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Friday, October 22, 2021

Allegheny Health Network Vascular Surgeons First in Pennsylvania to Use Groundbreaking Surgical GPS-like Navigation System, Advancing Care for Complex Aortic Aneurysms

PITTSBURGH – A team of vascular surgeons at Allegheny General Hospital (AGH), part of Allegheny Health Network (AHN), is one of the first in the country to advance the care of complex aortic aneurysms by utilizing a cutting-edge intra-operative positioning system (IOPS) by Centerline Biomedical. The minimally invasive, technology platform creates three-dimensional perspectives of the vascular system to improve navigation, quickly locate aortic aneurysms and precisely implant stent grafting to perform complex endovascular aortic interventions.

Led by Satish Muluk, MD, director of vascular surgery at AGH, AHN will also be the first health system to offer this technology in the state. In addition to Dr. Muluk, Drs., Bart Chess and Carlos Rosales of the AHN Cardiovascular Institute also perform the procedure using IOPS.

Abdominal aortic aneurysms (AAA) are weakened sections of an artery wall, in the lower part of the aorta, which cause the area to bulge beyond a blood vessel’s normal width.  They’re typically managed with close monitoring, medical therapies and modifications of certain lifestyle factors.

However, if the AAA is at risk of a life-threatening rupture or significantly increases in size, patients will undergo either open or minimally invasive endovascular procedures to repair the aneurysm. During the latter, a vascular surgeon goes through the groin with a catheter and places a stent within the aorta which allows for eased blow flow and results in a decompression of the aneurysm.

The procedure requires significant navigation from the point of entry through the vascular system to the abdominal area. To view the aneurysm and accurately perform the repair, physicians have to use fluoroscopy — imaging that’s like an X-ray– and also inject an iodine-based contrast agent into the patient to see their blood vessels clearly.

“Previously, we would navigate catheters and wires through the body and rely primarily on fluoroscopy and dyes. This method has served us well, but it involves a lot of radiation exposure to the patient and the clinicians in the operating room,” explained Dr. Muluk. “IOPS is an exciting breakthrough for the field as it allows for improved visualization of the vascular system. This advanced technology significantly improves the accuracy of catheter placement, reducing procedural time and minimizing patient and healthcare provider exposure to harmful radiation.”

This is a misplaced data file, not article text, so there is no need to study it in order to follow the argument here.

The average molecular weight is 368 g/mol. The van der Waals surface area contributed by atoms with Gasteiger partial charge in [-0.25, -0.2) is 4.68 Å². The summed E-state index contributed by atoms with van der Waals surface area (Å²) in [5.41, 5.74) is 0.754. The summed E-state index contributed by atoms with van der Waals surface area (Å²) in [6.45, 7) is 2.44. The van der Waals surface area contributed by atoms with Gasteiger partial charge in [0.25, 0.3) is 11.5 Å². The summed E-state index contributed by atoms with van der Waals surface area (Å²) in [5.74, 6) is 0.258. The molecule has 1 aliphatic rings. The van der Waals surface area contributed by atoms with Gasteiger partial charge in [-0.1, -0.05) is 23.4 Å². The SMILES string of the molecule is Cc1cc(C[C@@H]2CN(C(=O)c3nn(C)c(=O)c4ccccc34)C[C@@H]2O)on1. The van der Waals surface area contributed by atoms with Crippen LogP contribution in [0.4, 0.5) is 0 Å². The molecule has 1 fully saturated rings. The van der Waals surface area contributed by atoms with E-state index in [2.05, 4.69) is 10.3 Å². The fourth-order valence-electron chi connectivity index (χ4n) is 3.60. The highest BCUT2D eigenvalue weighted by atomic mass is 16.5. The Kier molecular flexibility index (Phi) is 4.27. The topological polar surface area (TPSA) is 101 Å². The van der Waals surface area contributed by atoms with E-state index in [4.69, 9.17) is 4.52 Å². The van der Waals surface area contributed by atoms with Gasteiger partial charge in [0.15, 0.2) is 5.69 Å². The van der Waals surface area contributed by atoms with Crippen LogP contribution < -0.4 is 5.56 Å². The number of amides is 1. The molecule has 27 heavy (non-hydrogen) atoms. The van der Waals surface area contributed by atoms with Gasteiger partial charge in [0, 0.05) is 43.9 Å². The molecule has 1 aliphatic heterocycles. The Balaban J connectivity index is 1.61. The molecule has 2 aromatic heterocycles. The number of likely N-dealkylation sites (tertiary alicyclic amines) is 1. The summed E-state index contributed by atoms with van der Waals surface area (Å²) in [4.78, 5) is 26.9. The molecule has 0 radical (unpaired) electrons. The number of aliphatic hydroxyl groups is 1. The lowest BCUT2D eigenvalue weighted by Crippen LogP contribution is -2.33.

IOPS uses a low-intensity electromagnetic tracking system, or a GPS-like guide, to help surgeons navigate to a patient’s aortic aneurysm. The program uses pre-op CT scans to generate a computerized map of the anatomy and blood vessels.

The IOPS cart is wheeled into the OR and attaches to the tracking system that’s located on the operating table. The OR team places the tracking pad — a sticky device with three clear sensors — onto the patient in the location of the aneurysm; from there, the process mimics the existing process provided by fluoroscopy.

“IOPS technology gives us a three-dimensional view of the vascular system during the entire procedure rather than our current two-dimensional view, and we also have added control of the instrumentation,” continued Dr. Muluk. “The tracking system on the table under the patient has a grid that can sense the catheters and wires that we place into the patient, all in real time.”

The increase of clarity has proven highly effective in minimizing radiation and significantly reducing procedure times. A recent study, conducted by Centerline, found that the mean time necessary to introduce thin tube through an artery using 3D navigation was nearly cut in half compared to 2D[1].

According to the Society for Vascular Surgery, every year approximately 200,000 people in the U.S. are diagnosed with AAA, and its rupturing is among the top 20 leading causes of death in the country and the 10th leading cause of death in men older than 55.

“We are thrilled to partner with Dr. Muluk and Allegheny General Hospital’s world class Cardiovascular Institute and believe our IOPS technology addresses four key tenets of healthcare today: improved patient experience, improved health of populations, reducing healthcare costs, and minimizing staff burnout,” said Centerline CEO Phil Rackliffe.

To make an appointment or learn more about the AHN Cardiovascular Institute, please visit ahn.org or call 412-DOCTORS.

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[1] Time Study: Data on File at Centerline Biomedical

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